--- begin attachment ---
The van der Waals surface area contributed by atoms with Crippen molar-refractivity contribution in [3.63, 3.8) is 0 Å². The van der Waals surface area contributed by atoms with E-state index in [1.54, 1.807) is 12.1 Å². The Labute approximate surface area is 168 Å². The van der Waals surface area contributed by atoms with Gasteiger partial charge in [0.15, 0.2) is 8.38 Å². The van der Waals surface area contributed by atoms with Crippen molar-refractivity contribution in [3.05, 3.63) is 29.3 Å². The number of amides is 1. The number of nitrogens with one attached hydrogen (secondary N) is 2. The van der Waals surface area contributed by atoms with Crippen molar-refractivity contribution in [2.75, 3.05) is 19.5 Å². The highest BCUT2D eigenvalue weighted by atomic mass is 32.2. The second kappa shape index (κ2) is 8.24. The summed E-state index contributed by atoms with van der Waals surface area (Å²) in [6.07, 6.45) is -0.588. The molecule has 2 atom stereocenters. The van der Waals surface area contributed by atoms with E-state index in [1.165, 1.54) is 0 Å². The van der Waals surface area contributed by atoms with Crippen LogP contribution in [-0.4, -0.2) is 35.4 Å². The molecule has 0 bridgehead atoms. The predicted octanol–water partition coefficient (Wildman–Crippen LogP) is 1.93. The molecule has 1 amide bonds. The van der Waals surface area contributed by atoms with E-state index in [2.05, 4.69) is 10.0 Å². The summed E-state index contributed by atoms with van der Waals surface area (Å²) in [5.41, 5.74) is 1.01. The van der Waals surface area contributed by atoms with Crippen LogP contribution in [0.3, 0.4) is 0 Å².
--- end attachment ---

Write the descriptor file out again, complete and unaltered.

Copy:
The van der Waals surface area contributed by atoms with Crippen molar-refractivity contribution in [3.63, 3.8) is 0 Å². The van der Waals surface area contributed by atoms with E-state index in [1.54, 1.807) is 12.1 Å². The Labute approximate surface area is 168 Å². The van der Waals surface area contributed by atoms with Gasteiger partial charge in [0.15, 0.2) is 8.38 Å². The van der Waals surface area contributed by atoms with Crippen molar-refractivity contribution in [3.05, 3.63) is 29.3 Å². The number of amides is 1. The number of nitrogens with one attached hydrogen (secondary N) is 2. The van der Waals surface area contributed by atoms with Crippen molar-refractivity contribution in [2.75, 3.05) is 19.5 Å². The highest BCUT2D eigenvalue weighted by atomic mass is 32.2. The second kappa shape index (κ2) is 8.24. The summed E-state index contributed by atoms with van der Waals surface area (Å²) in [6.07, 6.45) is -0.588. The molecule has 2 atom stereocenters. The van der Waals surface area contributed by atoms with E-state index in [1.165, 1.54) is 0 Å². The van der Waals surface area contributed by atoms with Crippen LogP contribution in [-0.4, -0.2) is 35.4 Å². The molecule has 0 bridgehead atoms. The predicted octanol–water partition coefficient (Wildman–Crippen LogP) is 1.93. The molecule has 1 amide bonds. The van der Waals surface area contributed by atoms with E-state index in [2.05, 4.69) is 10.0 Å². The summed E-state index contributed by atoms with van der Waals surface area (Å²) in [5.41, 5.74) is 1.01. The van der Waals surface area contributed by atoms with Crippen LogP contribution in [0.3, 0.4) is 0 Å².